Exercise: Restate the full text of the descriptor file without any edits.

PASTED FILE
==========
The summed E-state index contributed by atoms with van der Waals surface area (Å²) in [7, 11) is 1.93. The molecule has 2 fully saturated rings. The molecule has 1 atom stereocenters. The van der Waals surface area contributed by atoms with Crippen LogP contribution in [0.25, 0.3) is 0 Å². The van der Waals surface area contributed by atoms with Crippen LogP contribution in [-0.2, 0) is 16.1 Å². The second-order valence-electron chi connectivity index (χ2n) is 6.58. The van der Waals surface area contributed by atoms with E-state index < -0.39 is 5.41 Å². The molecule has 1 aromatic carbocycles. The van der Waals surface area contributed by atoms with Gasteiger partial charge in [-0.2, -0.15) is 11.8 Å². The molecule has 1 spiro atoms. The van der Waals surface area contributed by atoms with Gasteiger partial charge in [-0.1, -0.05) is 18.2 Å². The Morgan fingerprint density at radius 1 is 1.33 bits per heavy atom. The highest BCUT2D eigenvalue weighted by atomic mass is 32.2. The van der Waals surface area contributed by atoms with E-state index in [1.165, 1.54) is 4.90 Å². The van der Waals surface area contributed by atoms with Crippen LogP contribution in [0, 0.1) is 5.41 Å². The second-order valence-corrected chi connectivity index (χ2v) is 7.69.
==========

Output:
The summed E-state index contributed by atoms with van der Waals surface area (Å²) in [7, 11) is 1.93. The molecule has 2 fully saturated rings. The molecule has 1 atom stereocenters. The van der Waals surface area contributed by atoms with Crippen LogP contribution in [0.25, 0.3) is 0 Å². The van der Waals surface area contributed by atoms with Crippen LogP contribution in [-0.2, 0) is 16.1 Å². The second-order valence-electron chi connectivity index (χ2n) is 6.58. The van der Waals surface area contributed by atoms with E-state index < -0.39 is 5.41 Å². The molecule has 1 aromatic carbocycles. The van der Waals surface area contributed by atoms with Gasteiger partial charge in [-0.2, -0.15) is 11.8 Å². The molecule has 1 spiro atoms. The van der Waals surface area contributed by atoms with Gasteiger partial charge in [-0.1, -0.05) is 18.2 Å². The Morgan fingerprint density at radius 1 is 1.33 bits per heavy atom. The highest BCUT2D eigenvalue weighted by atomic mass is 32.2. The van der Waals surface area contributed by atoms with E-state index in [1.165, 1.54) is 4.90 Å². The van der Waals surface area contributed by atoms with Crippen LogP contribution in [0, 0.1) is 5.41 Å². The second-order valence-corrected chi connectivity index (χ2v) is 7.69.